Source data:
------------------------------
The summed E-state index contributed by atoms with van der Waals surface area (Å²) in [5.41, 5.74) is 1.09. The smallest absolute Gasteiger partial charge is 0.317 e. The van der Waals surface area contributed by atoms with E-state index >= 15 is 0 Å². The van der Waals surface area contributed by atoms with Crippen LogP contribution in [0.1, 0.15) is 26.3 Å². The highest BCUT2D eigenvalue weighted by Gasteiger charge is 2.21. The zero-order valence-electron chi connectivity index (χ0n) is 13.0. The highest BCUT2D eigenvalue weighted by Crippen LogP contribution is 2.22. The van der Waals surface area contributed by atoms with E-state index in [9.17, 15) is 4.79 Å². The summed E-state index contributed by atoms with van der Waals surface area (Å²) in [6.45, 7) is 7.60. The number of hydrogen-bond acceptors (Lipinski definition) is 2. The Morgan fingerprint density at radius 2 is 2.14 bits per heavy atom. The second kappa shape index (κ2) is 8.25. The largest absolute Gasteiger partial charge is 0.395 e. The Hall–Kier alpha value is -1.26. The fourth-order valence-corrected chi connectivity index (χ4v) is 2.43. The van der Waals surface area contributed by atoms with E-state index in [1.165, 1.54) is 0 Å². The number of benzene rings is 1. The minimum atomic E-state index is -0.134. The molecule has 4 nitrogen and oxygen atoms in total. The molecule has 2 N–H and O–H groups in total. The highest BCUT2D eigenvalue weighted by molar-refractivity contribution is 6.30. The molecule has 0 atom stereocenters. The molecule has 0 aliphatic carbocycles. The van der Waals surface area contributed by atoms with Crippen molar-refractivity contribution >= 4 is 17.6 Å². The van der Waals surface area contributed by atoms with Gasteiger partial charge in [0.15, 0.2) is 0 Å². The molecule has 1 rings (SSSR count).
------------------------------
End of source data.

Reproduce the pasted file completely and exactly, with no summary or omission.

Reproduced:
The summed E-state index contributed by atoms with van der Waals surface area (Å²) in [5.41, 5.74) is 1.09. The smallest absolute Gasteiger partial charge is 0.317 e. The van der Waals surface area contributed by atoms with E-state index >= 15 is 0 Å². The van der Waals surface area contributed by atoms with Crippen LogP contribution in [0.1, 0.15) is 26.3 Å². The highest BCUT2D eigenvalue weighted by Gasteiger charge is 2.21. The zero-order valence-electron chi connectivity index (χ0n) is 13.0. The highest BCUT2D eigenvalue weighted by Crippen LogP contribution is 2.22. The van der Waals surface area contributed by atoms with E-state index in [9.17, 15) is 4.79 Å². The summed E-state index contributed by atoms with van der Waals surface area (Å²) in [6.45, 7) is 7.60. The number of hydrogen-bond acceptors (Lipinski definition) is 2. The Morgan fingerprint density at radius 2 is 2.14 bits per heavy atom. The second kappa shape index (κ2) is 8.25. The largest absolute Gasteiger partial charge is 0.395 e. The Hall–Kier alpha value is -1.26. The fourth-order valence-corrected chi connectivity index (χ4v) is 2.43. The van der Waals surface area contributed by atoms with E-state index in [1.165, 1.54) is 0 Å². The number of benzene rings is 1. The minimum atomic E-state index is -0.134. The molecule has 4 nitrogen and oxygen atoms in total. The molecule has 2 N–H and O–H groups in total. The highest BCUT2D eigenvalue weighted by molar-refractivity contribution is 6.30. The molecule has 0 atom stereocenters. The molecule has 0 aliphatic carbocycles. The van der Waals surface area contributed by atoms with Crippen molar-refractivity contribution >= 4 is 17.6 Å². The van der Waals surface area contributed by atoms with Gasteiger partial charge in [0.15, 0.2) is 0 Å². The molecule has 1 rings (SSSR count).